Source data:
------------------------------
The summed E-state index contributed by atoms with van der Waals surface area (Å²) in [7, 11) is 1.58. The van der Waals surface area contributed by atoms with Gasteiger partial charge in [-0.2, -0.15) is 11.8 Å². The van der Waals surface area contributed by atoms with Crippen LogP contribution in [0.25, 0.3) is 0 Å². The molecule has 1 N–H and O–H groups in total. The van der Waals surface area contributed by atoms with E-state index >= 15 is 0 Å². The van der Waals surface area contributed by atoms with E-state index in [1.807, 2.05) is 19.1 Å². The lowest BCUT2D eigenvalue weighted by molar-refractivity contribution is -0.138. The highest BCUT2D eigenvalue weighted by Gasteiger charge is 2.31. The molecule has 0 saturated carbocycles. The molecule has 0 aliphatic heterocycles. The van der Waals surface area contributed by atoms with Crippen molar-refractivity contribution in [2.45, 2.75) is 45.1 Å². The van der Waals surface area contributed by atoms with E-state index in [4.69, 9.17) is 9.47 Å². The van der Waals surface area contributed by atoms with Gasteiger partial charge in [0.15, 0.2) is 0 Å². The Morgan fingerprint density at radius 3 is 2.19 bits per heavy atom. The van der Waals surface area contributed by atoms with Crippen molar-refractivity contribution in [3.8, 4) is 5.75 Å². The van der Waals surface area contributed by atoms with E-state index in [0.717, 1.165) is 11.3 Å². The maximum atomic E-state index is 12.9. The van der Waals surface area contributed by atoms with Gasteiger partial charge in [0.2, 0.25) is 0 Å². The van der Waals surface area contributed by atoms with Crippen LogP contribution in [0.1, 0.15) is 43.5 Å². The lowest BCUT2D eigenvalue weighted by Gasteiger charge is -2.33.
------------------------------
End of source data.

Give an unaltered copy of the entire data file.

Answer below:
The summed E-state index contributed by atoms with van der Waals surface area (Å²) in [7, 11) is 1.58. The van der Waals surface area contributed by atoms with Gasteiger partial charge in [-0.2, -0.15) is 11.8 Å². The van der Waals surface area contributed by atoms with Crippen LogP contribution in [0.25, 0.3) is 0 Å². The molecule has 1 N–H and O–H groups in total. The van der Waals surface area contributed by atoms with E-state index >= 15 is 0 Å². The van der Waals surface area contributed by atoms with E-state index in [1.807, 2.05) is 19.1 Å². The lowest BCUT2D eigenvalue weighted by molar-refractivity contribution is -0.138. The highest BCUT2D eigenvalue weighted by Gasteiger charge is 2.31. The molecule has 0 saturated carbocycles. The molecule has 0 aliphatic heterocycles. The van der Waals surface area contributed by atoms with Crippen molar-refractivity contribution in [2.45, 2.75) is 45.1 Å². The van der Waals surface area contributed by atoms with E-state index in [4.69, 9.17) is 9.47 Å². The van der Waals surface area contributed by atoms with Gasteiger partial charge in [0.15, 0.2) is 0 Å². The Morgan fingerprint density at radius 3 is 2.19 bits per heavy atom. The van der Waals surface area contributed by atoms with Crippen molar-refractivity contribution in [3.8, 4) is 5.75 Å². The van der Waals surface area contributed by atoms with E-state index in [0.717, 1.165) is 11.3 Å². The maximum atomic E-state index is 12.9. The van der Waals surface area contributed by atoms with Gasteiger partial charge in [0.2, 0.25) is 0 Å². The van der Waals surface area contributed by atoms with Crippen LogP contribution in [0.1, 0.15) is 43.5 Å². The lowest BCUT2D eigenvalue weighted by Gasteiger charge is -2.33.